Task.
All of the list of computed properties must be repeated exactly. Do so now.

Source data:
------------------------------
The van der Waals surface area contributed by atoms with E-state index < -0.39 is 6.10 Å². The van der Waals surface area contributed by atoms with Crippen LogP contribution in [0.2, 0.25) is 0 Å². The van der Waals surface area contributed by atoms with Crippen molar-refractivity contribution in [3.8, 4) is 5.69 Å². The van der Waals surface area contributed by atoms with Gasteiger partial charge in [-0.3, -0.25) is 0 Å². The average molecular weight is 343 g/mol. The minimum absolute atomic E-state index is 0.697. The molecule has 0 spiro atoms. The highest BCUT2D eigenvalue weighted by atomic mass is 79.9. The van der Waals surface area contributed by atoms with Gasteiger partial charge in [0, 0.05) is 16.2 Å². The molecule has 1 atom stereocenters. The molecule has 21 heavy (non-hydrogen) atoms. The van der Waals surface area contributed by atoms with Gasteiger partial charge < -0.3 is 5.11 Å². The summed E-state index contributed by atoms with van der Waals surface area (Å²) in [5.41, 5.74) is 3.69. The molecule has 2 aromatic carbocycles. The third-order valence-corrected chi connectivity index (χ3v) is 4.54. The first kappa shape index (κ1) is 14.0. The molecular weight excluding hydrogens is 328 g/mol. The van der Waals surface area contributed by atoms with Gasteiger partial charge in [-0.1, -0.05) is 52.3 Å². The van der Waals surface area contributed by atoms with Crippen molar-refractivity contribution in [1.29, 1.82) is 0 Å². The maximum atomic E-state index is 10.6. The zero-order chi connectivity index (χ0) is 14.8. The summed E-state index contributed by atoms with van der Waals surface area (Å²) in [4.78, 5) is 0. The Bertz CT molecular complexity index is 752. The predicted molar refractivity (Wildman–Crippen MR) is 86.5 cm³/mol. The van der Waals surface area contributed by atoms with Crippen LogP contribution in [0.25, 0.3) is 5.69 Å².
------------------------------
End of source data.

The van der Waals surface area contributed by atoms with E-state index < -0.39 is 6.10 Å². The van der Waals surface area contributed by atoms with Crippen LogP contribution in [0.2, 0.25) is 0 Å². The van der Waals surface area contributed by atoms with Crippen molar-refractivity contribution in [3.8, 4) is 5.69 Å². The van der Waals surface area contributed by atoms with Gasteiger partial charge in [-0.3, -0.25) is 0 Å². The average molecular weight is 343 g/mol. The minimum absolute atomic E-state index is 0.697. The molecule has 0 spiro atoms. The highest BCUT2D eigenvalue weighted by atomic mass is 79.9. The van der Waals surface area contributed by atoms with Gasteiger partial charge in [0, 0.05) is 16.2 Å². The molecule has 1 atom stereocenters. The molecule has 21 heavy (non-hydrogen) atoms. The van der Waals surface area contributed by atoms with Gasteiger partial charge < -0.3 is 5.11 Å². The summed E-state index contributed by atoms with van der Waals surface area (Å²) in [5.41, 5.74) is 3.69. The molecule has 2 aromatic carbocycles. The third-order valence-corrected chi connectivity index (χ3v) is 4.54. The first kappa shape index (κ1) is 14.0. The molecular weight excluding hydrogens is 328 g/mol. The van der Waals surface area contributed by atoms with Gasteiger partial charge in [-0.1, -0.05) is 52.3 Å². The van der Waals surface area contributed by atoms with Crippen molar-refractivity contribution in [1.29, 1.82) is 0 Å². The maximum atomic E-state index is 10.6. The zero-order chi connectivity index (χ0) is 14.8. The summed E-state index contributed by atoms with van der Waals surface area (Å²) in [4.78, 5) is 0. The Bertz CT molecular complexity index is 752. The predicted molar refractivity (Wildman–Crippen MR) is 86.5 cm³/mol. The van der Waals surface area contributed by atoms with Crippen LogP contribution in [0.25, 0.3) is 5.69 Å².